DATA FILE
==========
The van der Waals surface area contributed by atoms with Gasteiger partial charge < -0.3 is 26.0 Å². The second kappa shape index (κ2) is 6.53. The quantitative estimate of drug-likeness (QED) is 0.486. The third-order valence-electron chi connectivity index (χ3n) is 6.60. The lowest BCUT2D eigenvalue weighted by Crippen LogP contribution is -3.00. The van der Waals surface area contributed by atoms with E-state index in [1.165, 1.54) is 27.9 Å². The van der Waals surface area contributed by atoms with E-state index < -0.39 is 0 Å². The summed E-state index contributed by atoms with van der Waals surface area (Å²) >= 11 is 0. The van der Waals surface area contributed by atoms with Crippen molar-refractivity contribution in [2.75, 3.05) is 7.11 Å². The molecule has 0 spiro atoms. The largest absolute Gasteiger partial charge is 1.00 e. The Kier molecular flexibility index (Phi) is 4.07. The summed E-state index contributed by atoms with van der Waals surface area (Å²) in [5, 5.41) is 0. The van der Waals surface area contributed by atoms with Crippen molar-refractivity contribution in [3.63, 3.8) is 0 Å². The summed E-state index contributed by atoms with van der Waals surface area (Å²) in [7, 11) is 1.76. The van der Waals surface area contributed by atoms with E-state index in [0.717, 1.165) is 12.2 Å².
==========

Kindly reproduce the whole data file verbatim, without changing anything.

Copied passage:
The van der Waals surface area contributed by atoms with Gasteiger partial charge < -0.3 is 26.0 Å². The second kappa shape index (κ2) is 6.53. The quantitative estimate of drug-likeness (QED) is 0.486. The third-order valence-electron chi connectivity index (χ3n) is 6.60. The lowest BCUT2D eigenvalue weighted by Crippen LogP contribution is -3.00. The van der Waals surface area contributed by atoms with E-state index in [1.165, 1.54) is 27.9 Å². The van der Waals surface area contributed by atoms with E-state index < -0.39 is 0 Å². The summed E-state index contributed by atoms with van der Waals surface area (Å²) >= 11 is 0. The van der Waals surface area contributed by atoms with Crippen molar-refractivity contribution in [2.75, 3.05) is 7.11 Å². The molecule has 0 spiro atoms. The largest absolute Gasteiger partial charge is 1.00 e. The Kier molecular flexibility index (Phi) is 4.07. The summed E-state index contributed by atoms with van der Waals surface area (Å²) in [5, 5.41) is 0. The van der Waals surface area contributed by atoms with Crippen molar-refractivity contribution in [3.63, 3.8) is 0 Å². The summed E-state index contributed by atoms with van der Waals surface area (Å²) in [7, 11) is 1.76. The van der Waals surface area contributed by atoms with E-state index in [0.717, 1.165) is 12.2 Å².